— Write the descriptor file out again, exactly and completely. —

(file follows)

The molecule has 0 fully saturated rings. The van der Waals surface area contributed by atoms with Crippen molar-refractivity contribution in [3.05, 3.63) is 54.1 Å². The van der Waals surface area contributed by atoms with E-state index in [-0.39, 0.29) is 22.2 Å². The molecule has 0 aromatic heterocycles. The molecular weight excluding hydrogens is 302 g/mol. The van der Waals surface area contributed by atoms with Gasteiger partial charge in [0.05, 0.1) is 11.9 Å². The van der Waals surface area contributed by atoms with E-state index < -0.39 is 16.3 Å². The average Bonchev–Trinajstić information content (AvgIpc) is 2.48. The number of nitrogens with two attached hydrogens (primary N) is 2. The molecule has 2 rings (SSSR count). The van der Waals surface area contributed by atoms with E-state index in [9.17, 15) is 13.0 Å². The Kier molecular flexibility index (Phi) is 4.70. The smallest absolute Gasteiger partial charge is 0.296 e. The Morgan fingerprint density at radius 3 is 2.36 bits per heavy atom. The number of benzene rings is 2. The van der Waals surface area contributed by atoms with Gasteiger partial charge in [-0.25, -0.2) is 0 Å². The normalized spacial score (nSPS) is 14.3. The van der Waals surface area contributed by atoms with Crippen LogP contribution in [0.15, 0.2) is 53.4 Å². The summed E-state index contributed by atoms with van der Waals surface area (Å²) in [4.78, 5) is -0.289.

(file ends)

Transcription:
The molecule has 0 fully saturated rings. The van der Waals surface area contributed by atoms with Crippen molar-refractivity contribution in [3.05, 3.63) is 54.1 Å². The van der Waals surface area contributed by atoms with E-state index in [-0.39, 0.29) is 22.2 Å². The molecule has 0 aromatic heterocycles. The molecular weight excluding hydrogens is 302 g/mol. The van der Waals surface area contributed by atoms with Gasteiger partial charge in [0.05, 0.1) is 11.9 Å². The van der Waals surface area contributed by atoms with E-state index < -0.39 is 16.3 Å². The average Bonchev–Trinajstić information content (AvgIpc) is 2.48. The number of nitrogens with two attached hydrogens (primary N) is 2. The molecule has 2 rings (SSSR count). The van der Waals surface area contributed by atoms with E-state index in [9.17, 15) is 13.0 Å². The Kier molecular flexibility index (Phi) is 4.70. The smallest absolute Gasteiger partial charge is 0.296 e. The Morgan fingerprint density at radius 3 is 2.36 bits per heavy atom. The number of benzene rings is 2. The van der Waals surface area contributed by atoms with Gasteiger partial charge in [-0.25, -0.2) is 0 Å². The normalized spacial score (nSPS) is 14.3. The van der Waals surface area contributed by atoms with Crippen LogP contribution in [0.15, 0.2) is 53.4 Å². The summed E-state index contributed by atoms with van der Waals surface area (Å²) in [4.78, 5) is -0.289.